Trade unions’ call for a New Social Contract is included in the Civil Society Declaration to the ECLAC Forum on Sustainable Development

The Fifth Meeting of the Forum of the Countries of Latin America and the Caribbean on Sustainable Development analysed the progress and challenges of the regional implementation of the 2030 Agenda. The event was organised by the Economic Commission for Latin America and the Caribbean (ECLAC) in San José de Costa Rica from March 7 to 9.

Through its affiliates in the region, the Trade Union Confederation of the Americas (TUCA/ITUC) actively participated in the meeting of civil society that was held prior to the Forum,. There, Fanny Sequeira, general secretary of the CTRN (Costa Rica), participated as a speaker in the session on gender equality in the 2030 Agenda. She underlined the importance for states to invest in the creation of decent jobs, in the care economy and to ratify ILO Convention 189 on domestic workers.

Thanks to its involvement in the ECLAC Civil Society Participation Mechanism, the trade union movement managed to include many priorities in the final Civil Society Declaration presented at the ECLAC Forum.

“There has been a greater appropriation of our union narrative in civil society collectives, in particular the debate on the pre-COVID-19 crisis of the model, the call for a New Social Contract based on people and the planet, the centrality of decent work, social protection and just transition”, explained Marita González (CGT Argentina), CSA focal point in the Civil Society Participation Mechanism.

Trade unions contributed to reinforcing the approaches of civil society on SDG 4 (access to quality education), highlighting public education as a human right and an emancipatory and transformative tool. They also stressed the importance that just transition and incorporating the environmental issue in sustainable development plans have for progressing on SDG 14 (life below water) and 15 (life on earth).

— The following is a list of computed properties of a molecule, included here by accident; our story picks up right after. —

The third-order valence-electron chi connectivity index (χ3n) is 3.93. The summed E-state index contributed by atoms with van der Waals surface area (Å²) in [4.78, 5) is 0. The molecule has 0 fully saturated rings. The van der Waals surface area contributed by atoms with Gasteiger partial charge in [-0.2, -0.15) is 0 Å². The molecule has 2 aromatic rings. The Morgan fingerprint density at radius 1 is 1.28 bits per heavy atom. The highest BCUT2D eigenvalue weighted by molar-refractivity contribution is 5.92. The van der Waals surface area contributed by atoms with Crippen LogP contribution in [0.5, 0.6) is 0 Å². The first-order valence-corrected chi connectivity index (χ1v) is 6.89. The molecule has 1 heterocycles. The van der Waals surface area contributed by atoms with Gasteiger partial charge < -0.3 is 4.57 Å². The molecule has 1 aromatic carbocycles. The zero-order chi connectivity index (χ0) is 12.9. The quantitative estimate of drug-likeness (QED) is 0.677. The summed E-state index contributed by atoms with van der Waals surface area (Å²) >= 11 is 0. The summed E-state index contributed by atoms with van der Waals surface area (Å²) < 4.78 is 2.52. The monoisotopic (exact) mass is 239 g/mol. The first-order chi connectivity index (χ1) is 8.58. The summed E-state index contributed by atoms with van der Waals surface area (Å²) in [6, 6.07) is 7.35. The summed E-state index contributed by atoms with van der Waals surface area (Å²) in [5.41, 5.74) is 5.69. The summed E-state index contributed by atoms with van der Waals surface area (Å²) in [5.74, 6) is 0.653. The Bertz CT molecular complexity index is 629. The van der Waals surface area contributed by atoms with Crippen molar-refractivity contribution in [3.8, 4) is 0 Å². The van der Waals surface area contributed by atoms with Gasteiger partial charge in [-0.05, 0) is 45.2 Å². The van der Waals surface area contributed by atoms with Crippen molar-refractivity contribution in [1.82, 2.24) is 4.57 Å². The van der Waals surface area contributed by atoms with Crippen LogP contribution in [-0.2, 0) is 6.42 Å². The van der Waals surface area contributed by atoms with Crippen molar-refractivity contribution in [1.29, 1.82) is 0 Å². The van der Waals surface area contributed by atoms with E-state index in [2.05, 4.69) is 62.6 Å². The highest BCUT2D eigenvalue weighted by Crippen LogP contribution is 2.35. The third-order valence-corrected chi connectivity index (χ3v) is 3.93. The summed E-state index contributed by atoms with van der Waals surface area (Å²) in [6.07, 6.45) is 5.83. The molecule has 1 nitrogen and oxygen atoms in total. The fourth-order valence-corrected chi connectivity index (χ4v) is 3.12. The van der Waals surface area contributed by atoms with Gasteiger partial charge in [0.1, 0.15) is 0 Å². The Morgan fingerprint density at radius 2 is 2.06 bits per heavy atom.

Regarding SDG 17 (inclusive alliances), the trade union movement contributed to the Final Declaration with its denunciation of the privatisation of international cooperation, warning that South-South cooperation must not adopt the mechanisms of traditional North-South cooperation. They also reiterated workers’ call for a New Social Contract and underlined the centrality of social dialogue to define inclusive and sustainable recovery policies.

Union impact in the regional forum

In addition to participating in the civil society meeting, Fanny Sequeira represented the trade union movement at the Regional Forum where she had the opportunity to engage with ECLAC, government representatives and the ILO.

The joint effort made in both meetings had a very positive result reflected in the Forum’s Declaration of Governments. Among other points, it is worth noting the inclusion in the declaration of the explicit commitment of the governments to:

  • Promoting decent work: (1)“promote lifelong learning opportunities for all, adapt study plans to the demand for new skills by the productive system”, (2)“achieve economic growth sustained, inclusive and sustainable and decent work, promote equal pay for work of equal value, analyze paid and unpaid care work”, (3) “reduce gaps in participation and income in the labor market and seek universal access to social protection”, and (4) “promote decent work for all, as well as social protection policies aimed at avoiding unemployment, reducing labor informality”.
  • Financing of the SDGs through (1) “measures necessary to achieve debt sustainability and reduce the indebtedness of developing countries”, (2) “increase the access of the countries of the region to financing under favorable conditions”, (3) demands “for developed countries to comply with their objectives of official assistance for development”, (4) commitment to “consider the Guiding Principles on Business and Human Rights of the United Nations”, and (5) “substantially reduce illicit financial flows by 2030, in particular by combating tax evasion”.
  • Fostering multilateralism: “We reaffirm our adherence to international cooperation (...) multilateralism is not an option, but a necessity in our task of recovering and rebuilding better to achieve a more equal, more resilient and more sustainable world, through revitalizing global action”

For more information, see the article from TUCA (in Spanish).